Promotion isn’t just running 50% off sales on black friday or offering a 2 for 1 purchase, but rather it is the strategy of how you are communicating the value of your product. If you look at the most successful marketing campaigns, they don’t talk about the features of the product but they talk about the problem it solves and shows you what life could be like if you purchase the offering. But it goes beyond even that. Promotion is all about how you talk about your brand across the channels. What is your tone of voice? How do you want to be perceived? Should humor be used? In what ways will you educate your audience? These are just a few of the questions that you need to answer as you formulate your promotional strategy.
Keep in mind that your product, price, and placement need to be reflected in your promotional strategy. If you don’t know what problems you are solving, what emotions that causes, and what life could be like for your target market with (and without) your offering, then further refinement of your product needs to occur. Pricing will dictate the types of financial promotions (discounts, volume, bundling ect) that you can absorb. And the placement of your promotions (and offering) should reflect how and where you are promoting- it wouldn’t make sense to sell snowmobiles in the Florida Everglades.
Why Are The 4 P's Relevant?
The 4 P’s are more than a marketing model; they’re a blueprint for business success. But Why? Because every successful business must leverage every piece of marketing to grow. Growth doesn’t happen by accident, it’s an intentional execution of a well thought out and adaptable plan. Plus, the framework forces you to expand your marketing vision beyond promotion, offering you a holistic view of your business as you look to go to market and most critically, stay to market.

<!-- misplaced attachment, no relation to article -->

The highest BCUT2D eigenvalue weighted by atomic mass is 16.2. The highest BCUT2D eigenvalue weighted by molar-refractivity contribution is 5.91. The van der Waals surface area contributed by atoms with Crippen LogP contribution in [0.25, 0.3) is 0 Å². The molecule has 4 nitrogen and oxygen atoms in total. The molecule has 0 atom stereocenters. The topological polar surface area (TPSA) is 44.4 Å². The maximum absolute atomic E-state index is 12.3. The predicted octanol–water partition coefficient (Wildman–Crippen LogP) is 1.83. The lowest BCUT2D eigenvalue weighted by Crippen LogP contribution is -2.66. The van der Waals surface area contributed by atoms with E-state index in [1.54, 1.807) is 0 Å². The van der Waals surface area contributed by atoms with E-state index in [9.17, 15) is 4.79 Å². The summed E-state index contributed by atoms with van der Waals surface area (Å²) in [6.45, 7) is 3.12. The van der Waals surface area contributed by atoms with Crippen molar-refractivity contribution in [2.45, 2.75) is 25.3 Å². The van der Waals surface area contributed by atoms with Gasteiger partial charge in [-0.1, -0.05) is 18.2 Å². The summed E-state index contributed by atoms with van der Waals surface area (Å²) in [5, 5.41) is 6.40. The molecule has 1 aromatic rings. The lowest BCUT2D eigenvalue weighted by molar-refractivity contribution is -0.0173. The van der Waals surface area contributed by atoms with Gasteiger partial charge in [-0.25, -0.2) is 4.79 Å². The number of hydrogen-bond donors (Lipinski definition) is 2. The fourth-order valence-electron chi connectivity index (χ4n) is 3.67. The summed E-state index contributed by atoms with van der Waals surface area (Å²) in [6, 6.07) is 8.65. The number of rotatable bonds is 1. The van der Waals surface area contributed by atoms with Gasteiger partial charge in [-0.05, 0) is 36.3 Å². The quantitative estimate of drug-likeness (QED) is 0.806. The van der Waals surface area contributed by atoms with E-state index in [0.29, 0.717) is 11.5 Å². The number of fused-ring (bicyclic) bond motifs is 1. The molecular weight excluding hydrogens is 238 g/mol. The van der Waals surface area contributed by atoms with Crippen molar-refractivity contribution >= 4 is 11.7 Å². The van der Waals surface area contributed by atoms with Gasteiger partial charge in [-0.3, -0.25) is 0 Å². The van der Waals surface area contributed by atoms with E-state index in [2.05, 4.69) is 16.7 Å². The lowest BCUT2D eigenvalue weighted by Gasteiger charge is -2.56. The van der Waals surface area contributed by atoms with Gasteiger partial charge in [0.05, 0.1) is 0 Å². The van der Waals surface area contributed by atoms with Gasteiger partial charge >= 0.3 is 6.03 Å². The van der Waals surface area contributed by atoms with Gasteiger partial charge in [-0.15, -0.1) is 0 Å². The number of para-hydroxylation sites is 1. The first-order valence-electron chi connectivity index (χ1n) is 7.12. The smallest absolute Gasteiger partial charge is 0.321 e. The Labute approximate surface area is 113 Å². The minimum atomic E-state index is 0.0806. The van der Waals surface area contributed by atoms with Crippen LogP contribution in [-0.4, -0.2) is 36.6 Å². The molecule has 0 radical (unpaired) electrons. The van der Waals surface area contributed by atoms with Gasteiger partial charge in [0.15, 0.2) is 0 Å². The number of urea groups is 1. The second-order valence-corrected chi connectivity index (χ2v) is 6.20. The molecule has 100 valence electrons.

Having a structured approach to marketing puts you ahead of many businesses out there. These checks help businesses avoid haphazard decision-making and guide them in a systematic way. By building a plan around these 4 P’s, businesses also ensure they are building what is considered a “whole product” – the entire customer experience from awareness to ongoing support. Ensuring your business revolves around the needs and preferences of your customers, not your own. They compel businesses to consider customer value and experience, which is essential in today’s customer-centric landscape.
While The 4 P’s are a framework, it’s not something that is set in stone, forcing businesses down a singular path. It’s flexible and adaptable. Allowing the plan to be tailored to fit the unique needs and goals of any business, regardless of industry, size, or location.
Reading through each P, it’s evident the model is focused on ensuring every aspect of their marketing strategy works together cohesively, resulting in a consistent brand message and experience for customers. And finally, each of the 4 P’s directly contributes to key business functions and objectives, forcing the collaboration between each functional level and creating a tight knit, well oiled business machine.
In the dynamic realm of business, where innovation and adaptability are paramount, the 4 P’s of marketing stand as an enduring beacon guiding entrepreneurs, startups, and seasoned enterprises alike. Beyond being a framework, the 4 P’s encompass the essence of intentional business growth. This blueprint, weaving through Product, Price, Place, and Promotion, not only ensures a holistic customer experience but also propels businesses toward success.
As you navigate the ever-evolving landscape of marketing, the 4 P’s remain a foundational compass, fostering structured approaches, customer-centric strategies, and adaptable plans. In essence, they’re not just four principles; they’re the threads weaving the fabric of a well-thought-out, customer-focused, and resilient business strategy.